Pese a ser decepcionante, el documento final incluye una nueva fórmula en materia de derechos humanos que podría representar un avance después de la UNGASS 2016. Más información, en inglés, está disponible abajo.

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The April 2016 UN General Assembly Special Session (UNGASS) on the world drug problem offered a unique opportunity to re-examine the approach of punitive suppression that underpins global drug control.  As the first such meeting to be held since 1998, it was a chance to set a new course, leaving behind what the UN Office on Drugs and Crime has called the negative ‘unintended consequences’ of the ‘war on drugs’.

Part of setting a new course must mean bringing human rights into the heart of drug control.  For too long, States have approached international drug control law in isolation, as if these obligations exist separate and apart from the broader framework of international law, and may be interpreted and applied as if no overlapping treaty obligations come into play.  This approach has contributed to the growth of human rights violations linked to drug control in all regions of the world – the death penalty; torture and inhuman or degrading treatment or punishment; arbitrary detention; denial of due process rights; violations of the right to health; mass incarceration; and many more.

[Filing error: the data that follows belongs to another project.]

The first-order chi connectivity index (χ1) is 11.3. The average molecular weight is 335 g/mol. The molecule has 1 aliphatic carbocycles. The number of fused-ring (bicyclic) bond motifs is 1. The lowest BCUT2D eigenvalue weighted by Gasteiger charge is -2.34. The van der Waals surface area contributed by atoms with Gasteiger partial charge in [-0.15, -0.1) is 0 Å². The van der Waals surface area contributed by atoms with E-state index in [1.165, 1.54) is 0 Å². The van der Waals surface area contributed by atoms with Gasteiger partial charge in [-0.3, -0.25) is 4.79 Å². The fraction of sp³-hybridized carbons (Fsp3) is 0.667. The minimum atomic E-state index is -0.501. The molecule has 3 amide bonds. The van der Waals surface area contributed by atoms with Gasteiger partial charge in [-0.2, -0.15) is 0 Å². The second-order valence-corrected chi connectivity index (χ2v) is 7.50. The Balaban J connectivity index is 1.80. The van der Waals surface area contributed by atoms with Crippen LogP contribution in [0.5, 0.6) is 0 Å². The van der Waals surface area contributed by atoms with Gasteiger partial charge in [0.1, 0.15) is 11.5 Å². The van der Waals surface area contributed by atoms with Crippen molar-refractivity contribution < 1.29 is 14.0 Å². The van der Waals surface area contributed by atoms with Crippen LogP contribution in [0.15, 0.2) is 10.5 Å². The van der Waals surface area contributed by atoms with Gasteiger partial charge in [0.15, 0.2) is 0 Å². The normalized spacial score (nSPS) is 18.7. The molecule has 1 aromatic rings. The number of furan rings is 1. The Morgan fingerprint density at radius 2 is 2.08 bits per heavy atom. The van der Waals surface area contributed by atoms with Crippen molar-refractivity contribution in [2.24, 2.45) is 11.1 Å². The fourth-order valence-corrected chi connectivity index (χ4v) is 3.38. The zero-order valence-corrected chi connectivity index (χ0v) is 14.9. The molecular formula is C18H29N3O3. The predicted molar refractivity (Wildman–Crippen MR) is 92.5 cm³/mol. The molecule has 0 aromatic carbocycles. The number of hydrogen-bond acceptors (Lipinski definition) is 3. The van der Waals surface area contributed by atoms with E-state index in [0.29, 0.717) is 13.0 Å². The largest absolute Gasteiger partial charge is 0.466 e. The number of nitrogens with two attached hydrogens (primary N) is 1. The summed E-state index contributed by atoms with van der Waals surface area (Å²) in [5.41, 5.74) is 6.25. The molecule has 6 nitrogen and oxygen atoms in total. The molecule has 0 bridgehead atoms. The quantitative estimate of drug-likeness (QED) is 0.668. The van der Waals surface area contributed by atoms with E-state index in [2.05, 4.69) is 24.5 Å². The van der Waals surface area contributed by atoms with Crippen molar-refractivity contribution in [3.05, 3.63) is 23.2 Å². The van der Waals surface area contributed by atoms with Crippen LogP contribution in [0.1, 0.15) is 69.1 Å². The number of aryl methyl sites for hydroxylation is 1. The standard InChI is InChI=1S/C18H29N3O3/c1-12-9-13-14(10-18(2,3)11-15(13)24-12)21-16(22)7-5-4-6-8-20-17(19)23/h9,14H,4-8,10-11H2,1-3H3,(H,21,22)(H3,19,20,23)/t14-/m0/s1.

However, the obligations established in the drug conventions cannot be interpreted and implemented in isolation, and must take into account concomitant obligations in other legal regimes. This principle has driven efforts – sometimes successful, other times not – to forge a more humane and rights-based approach to drug control within the UN system.

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Thumbnail: Marie Nougier, IDPC